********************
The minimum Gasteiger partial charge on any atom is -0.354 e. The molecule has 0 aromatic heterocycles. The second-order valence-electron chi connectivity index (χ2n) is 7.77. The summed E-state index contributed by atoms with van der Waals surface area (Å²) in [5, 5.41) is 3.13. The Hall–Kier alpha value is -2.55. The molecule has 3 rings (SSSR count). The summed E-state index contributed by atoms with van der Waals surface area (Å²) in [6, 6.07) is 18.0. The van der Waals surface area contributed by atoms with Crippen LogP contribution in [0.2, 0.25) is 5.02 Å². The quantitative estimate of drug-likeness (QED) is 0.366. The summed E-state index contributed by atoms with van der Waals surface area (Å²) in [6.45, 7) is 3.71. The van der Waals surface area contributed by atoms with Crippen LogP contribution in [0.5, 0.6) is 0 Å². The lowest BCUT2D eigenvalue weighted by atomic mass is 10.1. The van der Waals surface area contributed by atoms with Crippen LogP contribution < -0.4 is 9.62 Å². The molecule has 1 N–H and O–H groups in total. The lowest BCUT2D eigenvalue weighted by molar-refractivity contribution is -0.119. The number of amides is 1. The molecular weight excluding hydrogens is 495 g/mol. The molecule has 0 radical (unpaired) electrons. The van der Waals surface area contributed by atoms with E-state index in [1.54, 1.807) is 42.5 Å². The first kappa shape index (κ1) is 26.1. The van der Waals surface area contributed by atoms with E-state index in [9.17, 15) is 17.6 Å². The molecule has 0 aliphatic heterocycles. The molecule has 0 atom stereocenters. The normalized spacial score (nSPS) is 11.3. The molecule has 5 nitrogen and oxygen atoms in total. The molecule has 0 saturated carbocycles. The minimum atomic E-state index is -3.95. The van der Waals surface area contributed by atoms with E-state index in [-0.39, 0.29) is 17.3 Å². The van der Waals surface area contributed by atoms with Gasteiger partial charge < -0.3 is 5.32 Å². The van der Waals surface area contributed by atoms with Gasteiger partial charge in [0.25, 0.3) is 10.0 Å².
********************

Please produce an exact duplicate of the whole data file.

The minimum Gasteiger partial charge on any atom is -0.354 e. The molecule has 0 aromatic heterocycles. The second-order valence-electron chi connectivity index (χ2n) is 7.77. The summed E-state index contributed by atoms with van der Waals surface area (Å²) in [5, 5.41) is 3.13. The Hall–Kier alpha value is -2.55. The molecule has 3 rings (SSSR count). The summed E-state index contributed by atoms with van der Waals surface area (Å²) in [6, 6.07) is 18.0. The van der Waals surface area contributed by atoms with Crippen LogP contribution in [0.2, 0.25) is 5.02 Å². The quantitative estimate of drug-likeness (QED) is 0.366. The summed E-state index contributed by atoms with van der Waals surface area (Å²) in [6.45, 7) is 3.71. The van der Waals surface area contributed by atoms with Crippen LogP contribution in [0.5, 0.6) is 0 Å². The lowest BCUT2D eigenvalue weighted by atomic mass is 10.1. The van der Waals surface area contributed by atoms with Crippen LogP contribution < -0.4 is 9.62 Å². The molecule has 1 N–H and O–H groups in total. The lowest BCUT2D eigenvalue weighted by molar-refractivity contribution is -0.119. The number of amides is 1. The molecular weight excluding hydrogens is 495 g/mol. The molecule has 0 radical (unpaired) electrons. The van der Waals surface area contributed by atoms with E-state index in [1.54, 1.807) is 42.5 Å². The first kappa shape index (κ1) is 26.1. The van der Waals surface area contributed by atoms with E-state index in [9.17, 15) is 17.6 Å². The molecule has 0 aliphatic heterocycles. The molecule has 0 atom stereocenters. The normalized spacial score (nSPS) is 11.3. The molecule has 5 nitrogen and oxygen atoms in total. The molecule has 0 saturated carbocycles. The minimum atomic E-state index is -3.95. The van der Waals surface area contributed by atoms with E-state index in [-0.39, 0.29) is 17.3 Å². The van der Waals surface area contributed by atoms with Gasteiger partial charge < -0.3 is 5.32 Å². The van der Waals surface area contributed by atoms with Gasteiger partial charge in [0.25, 0.3) is 10.0 Å².